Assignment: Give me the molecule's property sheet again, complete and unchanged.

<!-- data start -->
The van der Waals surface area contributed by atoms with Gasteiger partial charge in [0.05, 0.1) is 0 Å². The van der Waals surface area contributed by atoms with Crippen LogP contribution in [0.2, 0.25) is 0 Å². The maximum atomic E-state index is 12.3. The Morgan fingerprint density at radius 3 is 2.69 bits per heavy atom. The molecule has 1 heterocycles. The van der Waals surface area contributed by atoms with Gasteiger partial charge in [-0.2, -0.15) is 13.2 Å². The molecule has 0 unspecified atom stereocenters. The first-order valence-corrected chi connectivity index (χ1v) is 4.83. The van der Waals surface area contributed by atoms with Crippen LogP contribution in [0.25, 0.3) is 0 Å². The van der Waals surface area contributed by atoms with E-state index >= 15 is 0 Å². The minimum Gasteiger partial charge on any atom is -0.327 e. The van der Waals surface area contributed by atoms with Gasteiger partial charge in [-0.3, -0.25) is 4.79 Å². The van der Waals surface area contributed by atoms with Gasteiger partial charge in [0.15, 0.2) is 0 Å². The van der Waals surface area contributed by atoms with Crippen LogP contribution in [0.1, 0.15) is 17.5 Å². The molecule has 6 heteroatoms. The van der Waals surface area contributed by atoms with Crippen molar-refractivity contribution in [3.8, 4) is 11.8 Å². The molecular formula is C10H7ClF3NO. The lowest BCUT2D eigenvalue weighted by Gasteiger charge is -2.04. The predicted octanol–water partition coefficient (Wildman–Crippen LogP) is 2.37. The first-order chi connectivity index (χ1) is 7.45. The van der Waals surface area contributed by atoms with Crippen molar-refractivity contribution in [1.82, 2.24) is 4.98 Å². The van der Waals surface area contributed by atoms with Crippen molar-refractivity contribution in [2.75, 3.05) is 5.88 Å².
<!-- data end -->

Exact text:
The van der Waals surface area contributed by atoms with Gasteiger partial charge in [0.05, 0.1) is 0 Å². The van der Waals surface area contributed by atoms with Crippen LogP contribution in [0.2, 0.25) is 0 Å². The maximum atomic E-state index is 12.3. The Morgan fingerprint density at radius 3 is 2.69 bits per heavy atom. The molecule has 1 heterocycles. The van der Waals surface area contributed by atoms with Gasteiger partial charge in [-0.2, -0.15) is 13.2 Å². The molecule has 0 unspecified atom stereocenters. The first-order valence-corrected chi connectivity index (χ1v) is 4.83. The van der Waals surface area contributed by atoms with Crippen LogP contribution in [0.25, 0.3) is 0 Å². The van der Waals surface area contributed by atoms with E-state index >= 15 is 0 Å². The minimum Gasteiger partial charge on any atom is -0.327 e. The van der Waals surface area contributed by atoms with Gasteiger partial charge in [-0.3, -0.25) is 4.79 Å². The van der Waals surface area contributed by atoms with Gasteiger partial charge in [0.15, 0.2) is 0 Å². The van der Waals surface area contributed by atoms with Crippen LogP contribution in [0.1, 0.15) is 17.5 Å². The molecule has 6 heteroatoms. The van der Waals surface area contributed by atoms with Crippen molar-refractivity contribution in [3.8, 4) is 11.8 Å². The molecular formula is C10H7ClF3NO. The lowest BCUT2D eigenvalue weighted by Gasteiger charge is -2.04. The predicted octanol–water partition coefficient (Wildman–Crippen LogP) is 2.37. The first-order chi connectivity index (χ1) is 7.45. The van der Waals surface area contributed by atoms with Crippen molar-refractivity contribution in [1.82, 2.24) is 4.98 Å². The van der Waals surface area contributed by atoms with Crippen molar-refractivity contribution in [2.75, 3.05) is 5.88 Å².